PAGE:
David Gregory sticking up for bank stockholders on Meet the Press (2/22/09):
There's a larger point here, which is, first of all, the more…the shares of…these banks gets talked down…the closer you get to wiping out the shareholder completely. And it's, it's not clear to me that everybody understands that the investor in this country, who is not just a fat cat, the investor is us…. It is the taxpayer, it's the teacher, it's someone who's invested in a 401(k). The investors on the sidelines, scared to death about taking any risk. And unless that changes, this economy really can't turn around.
Matthew Yglesias writes today (2/23/09) on the oddity of Gregory making a distinction between fat cats and people like himself. I can't find a published estimate of Gregory's salary, but his NBC colleague Chris Matthews reportedly makes $5 million a year (Washington Post, 1/8/09), as did his Meet the Press predecessor Tim Russert (Washington Post, 5/23/04), so Gregory's salary is probably in that neighborhood, give or take a few million. This is a hundred times the median family income in the U.S.–not counting Gregory's spouse's income; she used to be a vice president at Fannie Mae, making an estimated $3 million a year.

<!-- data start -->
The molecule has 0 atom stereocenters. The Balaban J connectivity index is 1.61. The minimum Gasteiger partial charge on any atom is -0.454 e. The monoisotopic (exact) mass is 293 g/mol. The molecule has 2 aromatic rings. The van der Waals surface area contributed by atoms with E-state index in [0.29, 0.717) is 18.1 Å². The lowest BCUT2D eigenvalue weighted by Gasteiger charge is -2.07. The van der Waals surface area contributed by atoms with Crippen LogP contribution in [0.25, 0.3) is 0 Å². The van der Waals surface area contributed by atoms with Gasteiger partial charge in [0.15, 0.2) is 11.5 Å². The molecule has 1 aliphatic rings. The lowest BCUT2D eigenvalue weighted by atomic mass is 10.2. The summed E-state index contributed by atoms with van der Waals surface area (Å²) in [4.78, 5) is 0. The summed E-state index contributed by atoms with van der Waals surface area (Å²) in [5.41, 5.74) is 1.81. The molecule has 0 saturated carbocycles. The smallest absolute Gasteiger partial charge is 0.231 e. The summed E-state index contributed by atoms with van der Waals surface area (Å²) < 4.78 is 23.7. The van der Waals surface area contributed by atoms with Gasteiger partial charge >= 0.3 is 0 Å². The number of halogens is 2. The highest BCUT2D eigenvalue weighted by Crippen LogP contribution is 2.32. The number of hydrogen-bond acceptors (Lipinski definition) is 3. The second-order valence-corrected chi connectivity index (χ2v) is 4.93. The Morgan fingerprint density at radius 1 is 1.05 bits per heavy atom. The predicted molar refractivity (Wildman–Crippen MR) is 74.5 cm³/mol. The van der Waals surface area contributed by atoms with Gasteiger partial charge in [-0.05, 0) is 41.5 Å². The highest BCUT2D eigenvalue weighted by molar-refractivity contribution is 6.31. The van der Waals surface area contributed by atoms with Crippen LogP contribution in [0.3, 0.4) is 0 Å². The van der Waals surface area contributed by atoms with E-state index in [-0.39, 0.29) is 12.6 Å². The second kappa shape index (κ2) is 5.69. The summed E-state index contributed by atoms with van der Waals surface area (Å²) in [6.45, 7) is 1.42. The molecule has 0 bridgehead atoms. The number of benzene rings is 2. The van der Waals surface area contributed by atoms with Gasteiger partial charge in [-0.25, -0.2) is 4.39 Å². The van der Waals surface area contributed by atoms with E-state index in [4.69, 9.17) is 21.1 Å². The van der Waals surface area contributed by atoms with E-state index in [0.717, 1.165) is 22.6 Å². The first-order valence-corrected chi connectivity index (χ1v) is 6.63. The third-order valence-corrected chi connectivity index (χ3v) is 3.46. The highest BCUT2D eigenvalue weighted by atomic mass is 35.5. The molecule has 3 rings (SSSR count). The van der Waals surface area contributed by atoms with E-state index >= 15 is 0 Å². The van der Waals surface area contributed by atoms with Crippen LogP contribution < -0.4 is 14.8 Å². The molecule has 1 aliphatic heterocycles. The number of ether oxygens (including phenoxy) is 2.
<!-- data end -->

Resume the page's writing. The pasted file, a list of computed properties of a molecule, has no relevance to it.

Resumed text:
On Gregory's actual point: Only about a third of stocks are owned in the U.S. by the wealthiest 1 percent, so it's true that not all stockholders are actually "fat cats." But almost 90 percent of stocks are owned by the top 20 percent of households, so when you're talking about policies that benefit stockholders, you're talking about benefiting a distinct minority.